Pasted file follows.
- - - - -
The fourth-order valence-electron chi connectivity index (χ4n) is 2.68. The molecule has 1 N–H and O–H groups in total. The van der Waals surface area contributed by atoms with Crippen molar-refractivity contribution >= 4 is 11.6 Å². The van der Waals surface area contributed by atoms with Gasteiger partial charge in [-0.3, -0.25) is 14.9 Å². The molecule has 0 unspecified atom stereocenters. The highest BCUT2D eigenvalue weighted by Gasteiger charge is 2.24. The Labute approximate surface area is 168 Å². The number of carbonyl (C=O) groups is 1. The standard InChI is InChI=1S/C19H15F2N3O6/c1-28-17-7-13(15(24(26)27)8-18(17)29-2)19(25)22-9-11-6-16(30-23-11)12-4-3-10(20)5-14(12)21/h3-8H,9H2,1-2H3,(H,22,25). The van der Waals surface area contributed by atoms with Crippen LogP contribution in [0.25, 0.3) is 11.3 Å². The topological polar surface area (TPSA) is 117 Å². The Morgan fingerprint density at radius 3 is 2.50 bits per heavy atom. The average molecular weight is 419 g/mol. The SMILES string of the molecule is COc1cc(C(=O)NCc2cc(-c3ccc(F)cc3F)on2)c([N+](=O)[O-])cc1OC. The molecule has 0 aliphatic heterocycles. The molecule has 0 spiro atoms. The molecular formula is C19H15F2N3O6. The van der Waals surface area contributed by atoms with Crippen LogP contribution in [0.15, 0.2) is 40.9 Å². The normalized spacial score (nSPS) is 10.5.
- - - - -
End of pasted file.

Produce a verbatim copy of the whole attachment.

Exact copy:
The fourth-order valence-electron chi connectivity index (χ4n) is 2.68. The molecule has 1 N–H and O–H groups in total. The van der Waals surface area contributed by atoms with Crippen molar-refractivity contribution >= 4 is 11.6 Å². The van der Waals surface area contributed by atoms with Gasteiger partial charge in [-0.3, -0.25) is 14.9 Å². The molecule has 0 unspecified atom stereocenters. The highest BCUT2D eigenvalue weighted by Gasteiger charge is 2.24. The Labute approximate surface area is 168 Å². The number of carbonyl (C=O) groups is 1. The standard InChI is InChI=1S/C19H15F2N3O6/c1-28-17-7-13(15(24(26)27)8-18(17)29-2)19(25)22-9-11-6-16(30-23-11)12-4-3-10(20)5-14(12)21/h3-8H,9H2,1-2H3,(H,22,25). The van der Waals surface area contributed by atoms with Crippen LogP contribution in [0.25, 0.3) is 11.3 Å². The topological polar surface area (TPSA) is 117 Å². The Morgan fingerprint density at radius 3 is 2.50 bits per heavy atom. The average molecular weight is 419 g/mol. The SMILES string of the molecule is COc1cc(C(=O)NCc2cc(-c3ccc(F)cc3F)on2)c([N+](=O)[O-])cc1OC. The molecule has 0 aliphatic heterocycles. The molecule has 0 spiro atoms. The molecular formula is C19H15F2N3O6. The van der Waals surface area contributed by atoms with Crippen LogP contribution in [0.15, 0.2) is 40.9 Å². The normalized spacial score (nSPS) is 10.5.